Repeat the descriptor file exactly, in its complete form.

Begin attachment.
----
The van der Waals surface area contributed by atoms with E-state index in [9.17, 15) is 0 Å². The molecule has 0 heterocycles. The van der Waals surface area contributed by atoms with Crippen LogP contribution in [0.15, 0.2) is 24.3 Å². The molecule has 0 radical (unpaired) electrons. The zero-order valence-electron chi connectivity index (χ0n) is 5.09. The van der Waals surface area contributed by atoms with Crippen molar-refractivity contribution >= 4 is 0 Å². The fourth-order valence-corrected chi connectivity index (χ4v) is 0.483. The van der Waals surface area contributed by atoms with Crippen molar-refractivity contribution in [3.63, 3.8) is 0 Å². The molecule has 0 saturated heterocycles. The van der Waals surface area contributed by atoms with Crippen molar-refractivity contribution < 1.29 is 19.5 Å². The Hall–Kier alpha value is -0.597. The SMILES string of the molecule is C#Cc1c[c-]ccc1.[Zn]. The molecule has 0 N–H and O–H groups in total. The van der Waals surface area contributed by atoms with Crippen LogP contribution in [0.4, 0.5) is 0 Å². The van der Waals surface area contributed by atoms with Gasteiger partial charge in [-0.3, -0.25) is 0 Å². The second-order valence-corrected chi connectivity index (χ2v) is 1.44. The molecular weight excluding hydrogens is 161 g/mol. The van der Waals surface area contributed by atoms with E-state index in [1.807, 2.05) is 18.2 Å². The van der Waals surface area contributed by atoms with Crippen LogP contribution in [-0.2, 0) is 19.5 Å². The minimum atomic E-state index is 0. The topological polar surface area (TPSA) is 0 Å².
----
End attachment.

The van der Waals surface area contributed by atoms with E-state index in [9.17, 15) is 0 Å². The molecule has 0 heterocycles. The van der Waals surface area contributed by atoms with Crippen LogP contribution in [0.15, 0.2) is 24.3 Å². The molecule has 0 radical (unpaired) electrons. The zero-order valence-electron chi connectivity index (χ0n) is 5.09. The van der Waals surface area contributed by atoms with Crippen molar-refractivity contribution >= 4 is 0 Å². The fourth-order valence-corrected chi connectivity index (χ4v) is 0.483. The van der Waals surface area contributed by atoms with Crippen molar-refractivity contribution in [3.63, 3.8) is 0 Å². The molecule has 0 saturated heterocycles. The van der Waals surface area contributed by atoms with Crippen molar-refractivity contribution < 1.29 is 19.5 Å². The Hall–Kier alpha value is -0.597. The SMILES string of the molecule is C#Cc1c[c-]ccc1.[Zn]. The molecule has 0 N–H and O–H groups in total. The van der Waals surface area contributed by atoms with Crippen LogP contribution in [0.4, 0.5) is 0 Å². The van der Waals surface area contributed by atoms with Gasteiger partial charge in [-0.3, -0.25) is 0 Å². The second-order valence-corrected chi connectivity index (χ2v) is 1.44. The molecular weight excluding hydrogens is 161 g/mol. The van der Waals surface area contributed by atoms with E-state index in [1.807, 2.05) is 18.2 Å². The van der Waals surface area contributed by atoms with Crippen LogP contribution in [-0.2, 0) is 19.5 Å². The minimum atomic E-state index is 0. The topological polar surface area (TPSA) is 0 Å².